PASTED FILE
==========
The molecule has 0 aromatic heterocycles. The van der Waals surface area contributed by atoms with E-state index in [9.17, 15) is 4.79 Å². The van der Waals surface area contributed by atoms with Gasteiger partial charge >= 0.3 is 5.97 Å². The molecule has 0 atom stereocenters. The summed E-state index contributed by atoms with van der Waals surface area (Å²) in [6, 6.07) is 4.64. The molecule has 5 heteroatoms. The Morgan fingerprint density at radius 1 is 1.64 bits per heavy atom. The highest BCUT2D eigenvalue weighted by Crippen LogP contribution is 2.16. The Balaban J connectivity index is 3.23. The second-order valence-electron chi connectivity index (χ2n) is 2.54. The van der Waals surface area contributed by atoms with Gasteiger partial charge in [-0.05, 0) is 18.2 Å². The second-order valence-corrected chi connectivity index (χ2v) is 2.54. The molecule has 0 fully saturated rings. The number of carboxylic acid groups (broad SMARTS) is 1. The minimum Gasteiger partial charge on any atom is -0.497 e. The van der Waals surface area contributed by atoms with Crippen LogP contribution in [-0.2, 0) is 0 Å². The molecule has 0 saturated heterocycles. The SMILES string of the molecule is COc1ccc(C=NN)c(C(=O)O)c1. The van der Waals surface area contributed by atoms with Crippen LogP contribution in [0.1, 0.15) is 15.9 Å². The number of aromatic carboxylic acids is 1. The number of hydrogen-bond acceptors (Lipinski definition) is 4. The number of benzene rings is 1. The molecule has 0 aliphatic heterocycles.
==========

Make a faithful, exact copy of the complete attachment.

The molecule has 0 aromatic heterocycles. The van der Waals surface area contributed by atoms with E-state index in [9.17, 15) is 4.79 Å². The van der Waals surface area contributed by atoms with Gasteiger partial charge >= 0.3 is 5.97 Å². The molecule has 0 atom stereocenters. The summed E-state index contributed by atoms with van der Waals surface area (Å²) in [6, 6.07) is 4.64. The molecule has 5 heteroatoms. The Morgan fingerprint density at radius 1 is 1.64 bits per heavy atom. The highest BCUT2D eigenvalue weighted by Crippen LogP contribution is 2.16. The Balaban J connectivity index is 3.23. The second-order valence-electron chi connectivity index (χ2n) is 2.54. The van der Waals surface area contributed by atoms with Gasteiger partial charge in [-0.05, 0) is 18.2 Å². The second-order valence-corrected chi connectivity index (χ2v) is 2.54. The molecule has 0 fully saturated rings. The number of carboxylic acid groups (broad SMARTS) is 1. The minimum Gasteiger partial charge on any atom is -0.497 e. The van der Waals surface area contributed by atoms with Crippen LogP contribution in [-0.2, 0) is 0 Å². The molecule has 0 saturated heterocycles. The SMILES string of the molecule is COc1ccc(C=NN)c(C(=O)O)c1. The van der Waals surface area contributed by atoms with Crippen LogP contribution in [0.1, 0.15) is 15.9 Å². The number of aromatic carboxylic acids is 1. The number of hydrogen-bond acceptors (Lipinski definition) is 4. The number of benzene rings is 1. The molecule has 0 aliphatic heterocycles.